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DNA and Its Use in the Criminal Justice System, Research Paper Example

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Research Paper

The use of DNA sampling and testing has become an integral part of law enforcement activity and the criminal justice system. In 2009, for example, the state of Florida passed a law that anyone arrested for a felony will automatically have a DNA sample taken. This does not mean that anyone convicted of a felony will be sampled; a mere arrest, guilty or not, is enough to trigger the forcible taking of a sample (Bousquet, 2009). The use of DNA has advantages and disadvantages for both prosecutors and those accused of crimes; in some cases, DNA testing has exonerated an accused criminal, while in other cases it has been used to obtain a conviction. The way in which DNA testing and sampling is used in the criminal justice system has been, and remains, controversial, though it is not something that is going away.

The scientists who testify about DNA samples in court cases are generally considered to be non-biased; they are there simply to represent the facts of what the DNA tells them (Houck, 2005). There have been any number of cases in the news in recent years where a lack of DNA evidence has been used to free a convicted criminal from prison (just this week, the so-called “West Memphis Three” were released after spending years in jail, when it was proven that none of the three men’s DNA was found anywhere in the vicinity of a brutal crime).

On the other hand, the absence of DNA evidence at a crime scene does not necessarily mean that the accused is innocent; it could simply mean that the perpetrator left no DNA evidence at the scene of a crime. In that case, other evidence, such as witness testimony, or fingerprints, or any of the many other ways that police and prosecutors gather and present evidence may be used to convince a jury of an accused’s guilt (Houck, 2005). The best way that DNA evidence can be used to exonerate an accused criminal is when the evidence gathered from a crime does include DNA samples, but none of those samples match the accused. As with any other science, however, errors are still always possible.

There are several ethical concerns involving the gathering and use of DNA sampling by law enforcement. The first concern involves the fact that poor people and minorities are more likely to be arrested, which means they are more likely than the wealthy and the white to have their DNA samples placed into a criminal database. The second ethical concern involves privacy; the DNA samples held by law enforcement contain much private information about the person from whom it was collected, such as potential health issues. A third concern is that some scientists are examining ways in which genetic information might somehow be used to predict criminal behavior, which opens up a potentially terrifying new way in which law enforcement might monitor private citizens (Houck, 2005).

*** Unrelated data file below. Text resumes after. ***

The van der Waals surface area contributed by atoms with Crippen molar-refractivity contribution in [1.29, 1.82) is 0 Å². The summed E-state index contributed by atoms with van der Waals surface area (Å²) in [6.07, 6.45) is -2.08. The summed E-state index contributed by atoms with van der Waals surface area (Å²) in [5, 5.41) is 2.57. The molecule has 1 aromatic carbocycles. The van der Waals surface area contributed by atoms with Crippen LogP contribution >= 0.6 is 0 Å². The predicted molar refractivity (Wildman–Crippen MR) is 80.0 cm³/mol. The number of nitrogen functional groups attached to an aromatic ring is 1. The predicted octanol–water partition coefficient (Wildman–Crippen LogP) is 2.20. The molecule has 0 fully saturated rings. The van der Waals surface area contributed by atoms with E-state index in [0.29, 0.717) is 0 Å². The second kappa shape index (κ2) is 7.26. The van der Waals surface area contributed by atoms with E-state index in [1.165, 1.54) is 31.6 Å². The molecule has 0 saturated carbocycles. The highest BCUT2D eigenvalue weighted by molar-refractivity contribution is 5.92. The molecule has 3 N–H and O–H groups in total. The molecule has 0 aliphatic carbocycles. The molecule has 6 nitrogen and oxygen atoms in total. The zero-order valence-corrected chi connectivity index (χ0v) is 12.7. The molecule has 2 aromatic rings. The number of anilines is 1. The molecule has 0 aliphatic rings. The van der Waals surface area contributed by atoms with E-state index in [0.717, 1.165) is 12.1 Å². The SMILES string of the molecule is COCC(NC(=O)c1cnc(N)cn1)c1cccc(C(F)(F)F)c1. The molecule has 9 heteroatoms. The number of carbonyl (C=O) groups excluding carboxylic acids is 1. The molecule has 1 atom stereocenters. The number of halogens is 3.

Sir Alec Jefferies, the scientist who first determined how to use DNA in forensics, asserted that the only fair way to ensure that a government- or publicly-controlled database of DNA was fair and accurate would be to gather DNA samples from every single citizen; even then, there would still be a statistical margin of error, however slim (Houck, 2005).

It is clear that DNA testing is here to stay. It was not that long ago that the use of DNA testing, sampling, and evidence seemed like some sort of exotic science. In the widely-publicized trial of O.J. Simpson, who was accused of murdering his wife and another person, the prosecutors presented a wealth of DNA evidence that demonstrated that Mr. Simpson was present at the crime scene, and that he later left DNA evidence in his car and in his home. At that time of the trial, many people had never heard of the use of DNA in a criminal case, and it would not be surprising to learn that the jurors disregarded such evidence simply because they did not understand it. In this age of shows such as “CSI” and Law & Order,” much has changed; most people now recognize the legitimacy of the science behind the use of DNA evidence.

Despite the fact that the sciences of DNC, and the public understanding of DNA, have both come a long way in recent years, it does not mean the science is perfect. It must be remembered that the use of DNA evidence is, even at its best, simply another tool in the arsenal of law enforcement. As with any other form of evidence, mistakes and abuse can and do happen, and we must remain vigilant against such misuses. Because the use of DNA is not going away, the best we can hope for is that it continue to be used in as strictly-controlled and ethical manner as possible.

Bibliography

Bousquet, S. (2009, June 17). New florida law requires police to collect dna in felony cases. Times/Herald Tallahassee Bureau ,

Houck, M. (2005). DNA and the criminal justice system. Journal of Criminal Investigation, 115(6),

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